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The Economic Cost of the Gender Gap Digital Exclusion

By Guest Writer on December 29, 2021

costs digital exclusion

Across the world, millions of people are still unable to access the internet and participate online — and women are disproportionately excluded. Men are 21% more likely to be online than women globally, rising to 52% in Least Developed Countries. The digital divide is real — and it’s sexist.

Various barriers prevent women and girls from accessing the internet and participating online, including unaffordable devices and data tariffs, inequalities in education and digital skills, social norms that discourage women and girls from being online, and fears around privacy, safety, and security.

While digital exclusion limits the opportunities for those women and girls unable to connect, it also has broader societal and economic impacts that affect everyone. With hundreds of millions fewer women able to use the internet, the world is missing out on untold social, cultural, and economic contributions that they could make if they were able to harness the internet’s benefits.

The Costs of Digital Exclusion report estimates the economic impact of women’s digital exclusion. Further, it underlines the economic opportunity governments have to include women in a fully inclusive digital economy.

Economic Cost of Digital Exclusion

This research focuses on low and lower-middle income countries (LLMICs), where the digital gender gap is often greatest. To understand the economic impact of digital exclusion, this report models the gender gaps in 32 LLMICs, covering over 70% of the collective gross domestic product (GDP) of all LLMICs, and pairs it with existing models from the International Telecommunication Union (ITU) that calculate the economic effect of increasing mobile and fixed broadband penetration.

This model gives an estimate of the total effect of the digital gender gap on the gross domestic products (GDP) of these 32 countries and projects the future impact if governments do not act to address the problem.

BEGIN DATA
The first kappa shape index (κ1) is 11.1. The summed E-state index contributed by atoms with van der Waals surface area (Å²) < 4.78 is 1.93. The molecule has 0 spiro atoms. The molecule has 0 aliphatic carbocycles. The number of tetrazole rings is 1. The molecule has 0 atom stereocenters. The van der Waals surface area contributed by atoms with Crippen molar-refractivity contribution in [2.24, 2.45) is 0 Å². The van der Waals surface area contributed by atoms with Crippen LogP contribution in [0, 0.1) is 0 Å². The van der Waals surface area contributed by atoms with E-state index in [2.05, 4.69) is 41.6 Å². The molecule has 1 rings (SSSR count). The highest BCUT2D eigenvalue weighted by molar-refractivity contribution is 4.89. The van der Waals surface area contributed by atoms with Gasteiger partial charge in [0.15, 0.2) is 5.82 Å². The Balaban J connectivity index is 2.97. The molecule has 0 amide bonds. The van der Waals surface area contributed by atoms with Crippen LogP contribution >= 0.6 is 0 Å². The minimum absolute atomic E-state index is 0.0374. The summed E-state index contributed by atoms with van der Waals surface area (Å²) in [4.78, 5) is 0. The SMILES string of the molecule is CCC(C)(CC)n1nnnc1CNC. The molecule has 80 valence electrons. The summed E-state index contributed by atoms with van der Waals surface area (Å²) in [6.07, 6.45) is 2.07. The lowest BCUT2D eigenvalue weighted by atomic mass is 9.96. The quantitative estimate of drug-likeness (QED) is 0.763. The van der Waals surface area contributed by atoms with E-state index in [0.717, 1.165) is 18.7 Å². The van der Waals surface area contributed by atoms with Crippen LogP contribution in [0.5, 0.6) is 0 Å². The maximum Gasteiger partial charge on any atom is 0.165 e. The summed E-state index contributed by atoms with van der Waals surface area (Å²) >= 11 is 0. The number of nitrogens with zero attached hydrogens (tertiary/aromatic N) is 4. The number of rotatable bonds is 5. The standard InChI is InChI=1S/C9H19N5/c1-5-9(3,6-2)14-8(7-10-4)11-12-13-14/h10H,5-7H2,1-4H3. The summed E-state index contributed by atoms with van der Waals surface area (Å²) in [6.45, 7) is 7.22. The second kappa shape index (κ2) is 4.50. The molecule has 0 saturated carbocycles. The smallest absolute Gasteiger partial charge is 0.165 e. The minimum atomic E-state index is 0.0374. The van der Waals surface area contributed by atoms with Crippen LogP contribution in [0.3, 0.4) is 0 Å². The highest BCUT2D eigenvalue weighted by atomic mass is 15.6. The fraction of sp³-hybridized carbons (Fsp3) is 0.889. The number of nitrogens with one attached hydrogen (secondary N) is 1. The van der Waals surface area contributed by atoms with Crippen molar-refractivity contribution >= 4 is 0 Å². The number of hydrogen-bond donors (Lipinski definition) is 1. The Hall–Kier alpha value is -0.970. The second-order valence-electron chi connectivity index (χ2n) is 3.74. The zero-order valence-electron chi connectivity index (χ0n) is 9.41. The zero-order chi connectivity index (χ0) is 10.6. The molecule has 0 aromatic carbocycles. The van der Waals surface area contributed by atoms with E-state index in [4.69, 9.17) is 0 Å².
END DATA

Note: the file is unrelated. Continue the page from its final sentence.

What we found:

  1. There is a substantial digital gender gap — and it’s not getting better. In the 32 countries we studied, just over a third of women were connected to the internet compared to almost half of men. Since 2011, the gender gap has only dropped half a percentage point, from 30.9% to 30.4%.
  2. Countries have missed out on $1 trillion USD in GDP as a result of women’s exclusion from the digital world. In 2020, the loss to GDP was $126 billion USD.
  3. This economic hit means billions in lost taxes that could be invested to improve education, health, and housing. This lost productivity translates to a missing $24 billion in tax revenues annually for these governments, based on current tax-to-GDP ratios.
  4. Governments are not adopting the policies they need to bridge the digital gender gap. Of all the policy areas covered by the Alliance for Affordable Internet (A4AI) in its annual Affordability Drivers Index, gender consistently receives the lowest scores. In the 2020 Affordability Report, over 40% of countries studied had no meaningful policies or programs to expand women’s access to the internet.
  5. Policymakers have a $500 billion+ economic opportunity. Closing the digital gender gap in these countries would deliver an estimated $524 billion increase in economic activity by 2025.

Grow Digital Economies

These findings show the magnitude of the digital gender gap and the opportunity that exists for governments willing to take action.

As economies have contracted in the face of the Covid-19 pandemic, governments are looking to the digital world as a new, robust source of economic productivity and growth. This growth must be inclusive and must invest in programmes, policies, and infrastructure that enable more women to use the internet.

This policy approach will include investment in infrastructure to make sure stable, high-speed internet access is available and affordable to everyone. But a strategy for an inclusive digital economy must go beyond infrastructure to also address the economic, technical, and social barriers of digital exclusion.

The REACT framework, developed by the Web Foundation, defines five core pillars that give policymakers a holistic way to develop policy to promote women’s inclusion in technology through: Rights, Education, Access, Content, and Targets. An effective broadband strategy must include policies that guarantees the rights of women and girls; provide skills and training for all; make internet access available and affordable; promote relevant, local content; and include clear policy targets to create accountability in the policy process.

A digital economy without the full participation of women cannot scale to reach its potential. Digital inclusion is not only good policy — it’s good economics.

A lightly edited executive summary of The Costs of Digital Exclusion report from the Alliance for Affordable Internet and the World Wide Web Foundation.

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